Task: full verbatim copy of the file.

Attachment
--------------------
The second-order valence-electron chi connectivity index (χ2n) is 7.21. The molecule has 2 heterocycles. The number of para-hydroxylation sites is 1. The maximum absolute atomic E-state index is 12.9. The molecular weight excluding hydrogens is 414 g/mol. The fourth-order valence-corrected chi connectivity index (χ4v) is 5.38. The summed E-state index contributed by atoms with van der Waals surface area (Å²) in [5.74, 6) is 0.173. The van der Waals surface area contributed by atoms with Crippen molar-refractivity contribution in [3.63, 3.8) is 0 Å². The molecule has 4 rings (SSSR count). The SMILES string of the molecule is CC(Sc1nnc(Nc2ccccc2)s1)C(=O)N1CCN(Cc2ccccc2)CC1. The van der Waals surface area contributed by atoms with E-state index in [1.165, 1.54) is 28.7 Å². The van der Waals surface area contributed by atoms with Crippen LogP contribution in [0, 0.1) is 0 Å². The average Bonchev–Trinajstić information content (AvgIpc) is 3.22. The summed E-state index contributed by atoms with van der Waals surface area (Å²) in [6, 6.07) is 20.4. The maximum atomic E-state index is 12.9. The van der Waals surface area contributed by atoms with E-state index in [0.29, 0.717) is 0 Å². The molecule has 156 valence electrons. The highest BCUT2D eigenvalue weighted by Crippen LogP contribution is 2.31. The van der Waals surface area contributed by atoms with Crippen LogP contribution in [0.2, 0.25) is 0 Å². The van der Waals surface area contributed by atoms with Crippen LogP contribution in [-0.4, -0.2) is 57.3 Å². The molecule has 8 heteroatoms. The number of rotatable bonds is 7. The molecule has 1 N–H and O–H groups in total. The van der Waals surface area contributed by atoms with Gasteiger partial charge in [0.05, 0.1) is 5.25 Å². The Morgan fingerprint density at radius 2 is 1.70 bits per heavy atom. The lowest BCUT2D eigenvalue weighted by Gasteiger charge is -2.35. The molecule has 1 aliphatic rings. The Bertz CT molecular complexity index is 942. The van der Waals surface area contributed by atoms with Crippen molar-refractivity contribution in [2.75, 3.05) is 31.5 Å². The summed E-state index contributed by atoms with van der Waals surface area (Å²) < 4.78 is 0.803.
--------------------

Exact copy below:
The second-order valence-electron chi connectivity index (χ2n) is 7.21. The molecule has 2 heterocycles. The number of para-hydroxylation sites is 1. The maximum absolute atomic E-state index is 12.9. The molecular weight excluding hydrogens is 414 g/mol. The fourth-order valence-corrected chi connectivity index (χ4v) is 5.38. The summed E-state index contributed by atoms with van der Waals surface area (Å²) in [5.74, 6) is 0.173. The van der Waals surface area contributed by atoms with Crippen molar-refractivity contribution in [3.63, 3.8) is 0 Å². The molecule has 4 rings (SSSR count). The SMILES string of the molecule is CC(Sc1nnc(Nc2ccccc2)s1)C(=O)N1CCN(Cc2ccccc2)CC1. The van der Waals surface area contributed by atoms with E-state index in [1.165, 1.54) is 28.7 Å². The van der Waals surface area contributed by atoms with Crippen LogP contribution in [0, 0.1) is 0 Å². The average Bonchev–Trinajstić information content (AvgIpc) is 3.22. The summed E-state index contributed by atoms with van der Waals surface area (Å²) in [6, 6.07) is 20.4. The maximum atomic E-state index is 12.9. The van der Waals surface area contributed by atoms with E-state index in [0.29, 0.717) is 0 Å². The molecule has 156 valence electrons. The highest BCUT2D eigenvalue weighted by Crippen LogP contribution is 2.31. The van der Waals surface area contributed by atoms with Crippen LogP contribution in [0.2, 0.25) is 0 Å². The van der Waals surface area contributed by atoms with Crippen LogP contribution in [-0.4, -0.2) is 57.3 Å². The molecule has 8 heteroatoms. The number of rotatable bonds is 7. The molecule has 1 N–H and O–H groups in total. The van der Waals surface area contributed by atoms with Gasteiger partial charge in [0.05, 0.1) is 5.25 Å². The Morgan fingerprint density at radius 2 is 1.70 bits per heavy atom. The lowest BCUT2D eigenvalue weighted by Gasteiger charge is -2.35. The molecule has 1 aliphatic rings. The Bertz CT molecular complexity index is 942. The van der Waals surface area contributed by atoms with Crippen molar-refractivity contribution in [2.75, 3.05) is 31.5 Å². The summed E-state index contributed by atoms with van der Waals surface area (Å²) < 4.78 is 0.803.